He’s already had the longevity argument locked down for years, but the fact that LeBron continues to produce at around the same level that he’s been at since his early 30s is remarkable.
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Stephen Gosling/Getty Images
Previous Rank: 22
Net Rating: -3.4
Despite playing in just 17 games with the Washington Wizards, Kristaps Porzingis piled up more wins over replacement player than all but four members of the team. And he led the squad in box plus/minus (from which wins over replacement player are derived).
With averages of 22.1 points, 8.8 rebounds, 2.9 assists, 1.7 threes and 1.5 blocks in Washington, Porzingis looked a bit more like the unicorn that earned him that distinction years ago.
If he can stay healthy and continue to produce at that level next season, he and Bradley Beal could get Washington back to the postseason in 2023.
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Bart Young/Getty Images
Previous Rank: 20
Net Rating: -0.8
If Brandon Ingram had played in more games (he finished at 55), this might feel more like a toss-up between him and Jonas Valanciunas. Nineteen more appearances and a net-rating swing within a point of Ingram’s gives the nod to JV.
For the year, Valanciunas put up 21.7 points, 13.9 rebounds, 3.1 assists, 1.0 blocks and 0.9 threes per 75 possessions, with a well-above-average true shooting percentage.
Having him anchor lineups with Zion Williamson, CJ McCollum and Ingram next season will make New Orleans one of the game’s most intriguing teams.
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Bebeto Matthews/Associated Press
Previous Rank: 21
Net Rating: -0.4
There’s a pretty easy case to make for Mitchell Robinson as the New York Knicks’ most valuable player. He leads the team in wins over replacement player and averaged 12.4 points, 12.5 rebounds and 2.7 blocks per 75 possessions while shooting 76.1 percent from the field.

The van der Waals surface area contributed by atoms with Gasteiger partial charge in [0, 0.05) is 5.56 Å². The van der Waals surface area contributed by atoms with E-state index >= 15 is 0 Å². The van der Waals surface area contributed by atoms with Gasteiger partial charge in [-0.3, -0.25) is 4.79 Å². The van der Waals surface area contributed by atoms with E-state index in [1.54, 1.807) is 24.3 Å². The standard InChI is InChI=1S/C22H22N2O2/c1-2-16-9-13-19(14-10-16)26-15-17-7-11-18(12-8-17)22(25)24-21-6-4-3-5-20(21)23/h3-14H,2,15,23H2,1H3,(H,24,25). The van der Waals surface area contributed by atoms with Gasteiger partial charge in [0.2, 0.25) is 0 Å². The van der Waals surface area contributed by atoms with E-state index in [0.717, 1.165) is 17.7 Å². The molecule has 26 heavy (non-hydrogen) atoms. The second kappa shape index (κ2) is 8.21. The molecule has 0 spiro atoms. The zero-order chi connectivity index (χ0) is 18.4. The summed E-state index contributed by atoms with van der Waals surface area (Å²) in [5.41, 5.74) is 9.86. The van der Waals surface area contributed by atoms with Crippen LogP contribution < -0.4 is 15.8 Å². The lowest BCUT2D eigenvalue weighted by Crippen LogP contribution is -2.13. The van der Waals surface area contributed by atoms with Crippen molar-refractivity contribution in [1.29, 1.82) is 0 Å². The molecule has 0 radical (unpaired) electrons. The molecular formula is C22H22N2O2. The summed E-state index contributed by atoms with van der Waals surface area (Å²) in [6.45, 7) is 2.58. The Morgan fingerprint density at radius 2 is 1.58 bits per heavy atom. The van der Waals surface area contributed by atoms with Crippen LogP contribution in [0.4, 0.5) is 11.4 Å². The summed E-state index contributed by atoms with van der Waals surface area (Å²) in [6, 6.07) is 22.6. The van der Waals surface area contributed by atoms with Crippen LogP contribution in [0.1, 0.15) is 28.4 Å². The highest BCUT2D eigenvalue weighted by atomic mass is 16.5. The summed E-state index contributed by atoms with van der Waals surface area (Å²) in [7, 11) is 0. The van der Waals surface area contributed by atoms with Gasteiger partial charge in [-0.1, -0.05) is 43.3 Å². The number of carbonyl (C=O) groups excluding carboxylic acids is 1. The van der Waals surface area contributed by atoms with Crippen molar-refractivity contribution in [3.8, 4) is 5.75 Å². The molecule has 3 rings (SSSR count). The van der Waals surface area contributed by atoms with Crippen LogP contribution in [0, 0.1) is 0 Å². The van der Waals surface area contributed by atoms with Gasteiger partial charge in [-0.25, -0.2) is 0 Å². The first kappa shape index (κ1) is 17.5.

Then there’s Obi Toppin, whose late surge gives him a case for most valuable prospect. After scoring 42 in the season finale, he’s put up 19.1 points while shooting 58.4 percent from the field and 44.1 percent from three in his last 11 games. He’s also third on the team in box plus/minus.
But the MVP we’ll discuss here is RJ Barrett, who’s put up 24.5 points and 3.8 assists since he returned from an injury back on February 25.
There’s still a lot of work for him to do in terms of efficiency, but Barrett has shown enough over the last two seasons to suggest All-Star potential as a playmaking forward.
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Eric Christian Smith/Associated Press
Previous Rank: 19
Net Rating: +0.2
If stars such as Nikola Jokic, Russell Westbrook, James Harden and Luka Doncic hadn’t numbed us to triple-doubles over the last several years, Dejounte Murray’s 2021-22 stat line would’ve gotten far more attention than it did.
He finished with 21.1 points, 9.2 assists and 8.3 rebounds. The only players in NBA history to match or exceed all three marks for an entire season are Murray, Westbrook and Oscar Robertson.
And lest you think these are empty numbers coming at the expense of the team, the San Antonio Spurs’ net rating is 5.6 points better when Murray is on the floor.